Africa over the last 10 years has developed tremendously, yet the continent still struggles to provide the basic needs for its citizens.
Recent headlines across the international media have been of one thing only – the dying children in Dadaab camp on the border of Kenya and Somalia. News and pictures of millions in danger of death due to lack of food frequent news channels across the globe, a reflection of negligence by Africa’s leadership and lack of crucial planning.
We at London Africa Media Network have over the years rallied for a positive image of Africa in the globe, yet the horrifying pictures of the drought impact is something we even cannot control. This is not prejudice of the Western media as Africa politicians would say, this is the reality! We must act to redeem ourselves.
The persistent failed rains and poor crop yields was predicted as early as December 2010 for Kenya. Red Cross officials, appealed to Kenya’s leadership to declare a famine and a national disaster as early as January, yet nothing was done. According to the Kenya Red Cross Secretary General Abbas Gullet the crisis will get worse and more people will be affected. Yet, had the country acted when it was prompted, lives would have been saved.
The freeze by the World Bank Famine relief fund has left the Kenyan government with no contingency plan and a drought glaring in its eyes. The recent trip to the United Kingdom by the Prime Minister with a begging bowl is further evidence of a country that cannot manage its affairs. Fifty years on, we are still knocking doors of our colonial masters.
The biggest challenge remains with each of us, Diaspora, civil society, politicians etc. Kenya needs sustainable solutions to counter drought, days of waiting for rains from heaven are long gone.
Kenya must address its water deficiency by investing in scientific tools for forecasting and gauging water levels. Scientific innovations are required to predict future weather patterns and to take into account land gradients when constructing rainwater impounding dams for irrigation.
It’s a shame that a country like ours with such rich human resource and a predicted economic growth of over five percent – depending on who you speak – to can continue begging. The lines “Raha tupate na ustawi” in our national anthem should have some revelations for each one of us.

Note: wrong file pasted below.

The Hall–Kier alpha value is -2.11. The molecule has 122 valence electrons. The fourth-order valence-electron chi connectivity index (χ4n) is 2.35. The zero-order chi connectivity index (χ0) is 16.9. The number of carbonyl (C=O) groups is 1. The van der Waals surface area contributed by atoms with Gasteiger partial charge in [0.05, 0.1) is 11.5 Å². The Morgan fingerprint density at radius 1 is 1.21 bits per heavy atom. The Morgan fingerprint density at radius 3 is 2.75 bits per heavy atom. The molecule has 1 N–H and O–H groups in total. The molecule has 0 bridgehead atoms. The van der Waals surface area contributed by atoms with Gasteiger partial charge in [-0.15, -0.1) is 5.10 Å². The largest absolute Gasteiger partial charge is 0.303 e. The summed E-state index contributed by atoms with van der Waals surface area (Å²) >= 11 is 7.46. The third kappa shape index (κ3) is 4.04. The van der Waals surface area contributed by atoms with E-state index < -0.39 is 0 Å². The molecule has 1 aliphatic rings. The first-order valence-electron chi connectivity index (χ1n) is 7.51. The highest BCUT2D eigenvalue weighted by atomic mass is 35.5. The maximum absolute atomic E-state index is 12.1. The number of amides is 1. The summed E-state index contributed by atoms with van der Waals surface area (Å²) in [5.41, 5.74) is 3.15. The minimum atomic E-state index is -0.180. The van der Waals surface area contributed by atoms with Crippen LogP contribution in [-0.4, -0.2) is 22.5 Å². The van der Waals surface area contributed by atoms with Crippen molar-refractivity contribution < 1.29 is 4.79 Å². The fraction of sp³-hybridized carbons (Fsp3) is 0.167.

I have watched the painful pictures of children, mothers, fathers and young men reduced to bones constantly displayed in every media house out here, and it hurts so much, the feeling of helplessness and anger overtakes my sanity. Angry at our lack of leadership, a country that cannot feed its people has no mandate to govern. A leadership that steals from the helpless people, by mismanaging funds meant for drought resistance programmes… yet we call ourselves sovereign?
Wasn’t a politician exonerated for his role in the biggest maize scandal the country has ever witnessed where most of the national cereals were sold for personal commercial gains? It’s a shame the way we have handled our affairs, and we shouldn’t expect sympathy from anyone. Why should the West bail us out yet again? Why can’t we and our leadership open our eyes that in our plush neighbourhoods, and bullet proofed four wheelers, our countrymen are dying?
If we want to be respected, we must at least feed our people!
If appropriate adaptation measures are not taken, we will witness severe food insecurity, problems of land degradation in search of elusive livelihoods, underdevelopment as water touches every aspect of development and an upsurge in the disease burden, Alfred Opere a lecturer in Nairobi University stated.
“African governments should seriously think of setting up centres of excellence dedicated to climate-change research and the time to act is now as we are yet to see the worst of scenarios resulting from climate change.”
Kenyans especially the Diaspora will have to put up with embarrassing pictures of dying animals and children for some time, until the day we decide to act.
Please contact Disaster Emergency Committee for more details of how you can help. http://www.dec.org.uk/item/506?gclid=CPyP9NTi96kCFegNtAodvCkWfA